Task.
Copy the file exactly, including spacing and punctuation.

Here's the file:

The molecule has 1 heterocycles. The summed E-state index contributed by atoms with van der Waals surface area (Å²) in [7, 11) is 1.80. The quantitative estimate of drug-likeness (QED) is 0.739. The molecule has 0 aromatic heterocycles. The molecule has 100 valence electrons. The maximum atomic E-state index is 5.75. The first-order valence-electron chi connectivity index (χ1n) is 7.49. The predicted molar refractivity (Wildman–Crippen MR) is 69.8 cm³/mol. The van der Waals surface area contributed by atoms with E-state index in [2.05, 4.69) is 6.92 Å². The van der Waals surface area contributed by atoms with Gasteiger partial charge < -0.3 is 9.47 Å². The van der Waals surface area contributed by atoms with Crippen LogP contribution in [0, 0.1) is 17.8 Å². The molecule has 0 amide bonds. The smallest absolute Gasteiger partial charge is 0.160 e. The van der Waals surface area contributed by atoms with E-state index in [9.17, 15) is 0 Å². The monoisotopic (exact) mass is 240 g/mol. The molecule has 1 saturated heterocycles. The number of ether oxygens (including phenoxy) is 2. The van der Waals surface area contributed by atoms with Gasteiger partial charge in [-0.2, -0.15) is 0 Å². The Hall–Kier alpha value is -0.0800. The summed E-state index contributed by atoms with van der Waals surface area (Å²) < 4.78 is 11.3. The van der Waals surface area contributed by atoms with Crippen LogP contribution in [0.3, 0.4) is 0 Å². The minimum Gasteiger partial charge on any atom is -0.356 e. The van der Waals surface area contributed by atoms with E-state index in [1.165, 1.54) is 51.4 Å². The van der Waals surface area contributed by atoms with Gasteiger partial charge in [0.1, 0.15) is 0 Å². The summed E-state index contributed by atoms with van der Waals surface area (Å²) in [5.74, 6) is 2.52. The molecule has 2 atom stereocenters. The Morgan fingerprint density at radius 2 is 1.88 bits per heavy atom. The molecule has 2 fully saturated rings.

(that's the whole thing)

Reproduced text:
The molecule has 1 heterocycles. The summed E-state index contributed by atoms with van der Waals surface area (Å²) in [7, 11) is 1.80. The quantitative estimate of drug-likeness (QED) is 0.739. The molecule has 0 aromatic heterocycles. The molecule has 100 valence electrons. The maximum atomic E-state index is 5.75. The first-order valence-electron chi connectivity index (χ1n) is 7.49. The predicted molar refractivity (Wildman–Crippen MR) is 69.8 cm³/mol. The van der Waals surface area contributed by atoms with E-state index in [2.05, 4.69) is 6.92 Å². The van der Waals surface area contributed by atoms with Gasteiger partial charge < -0.3 is 9.47 Å². The van der Waals surface area contributed by atoms with Crippen LogP contribution in [0, 0.1) is 17.8 Å². The molecule has 0 amide bonds. The smallest absolute Gasteiger partial charge is 0.160 e. The van der Waals surface area contributed by atoms with E-state index in [9.17, 15) is 0 Å². The monoisotopic (exact) mass is 240 g/mol. The molecule has 1 saturated heterocycles. The number of ether oxygens (including phenoxy) is 2. The van der Waals surface area contributed by atoms with Gasteiger partial charge in [-0.2, -0.15) is 0 Å². The Hall–Kier alpha value is -0.0800. The summed E-state index contributed by atoms with van der Waals surface area (Å²) < 4.78 is 11.3. The van der Waals surface area contributed by atoms with Crippen LogP contribution in [0.3, 0.4) is 0 Å². The minimum Gasteiger partial charge on any atom is -0.356 e. The van der Waals surface area contributed by atoms with E-state index in [1.165, 1.54) is 51.4 Å². The van der Waals surface area contributed by atoms with Gasteiger partial charge in [0.1, 0.15) is 0 Å². The summed E-state index contributed by atoms with van der Waals surface area (Å²) in [5.74, 6) is 2.52. The molecule has 2 atom stereocenters. The Morgan fingerprint density at radius 2 is 1.88 bits per heavy atom. The molecule has 2 fully saturated rings.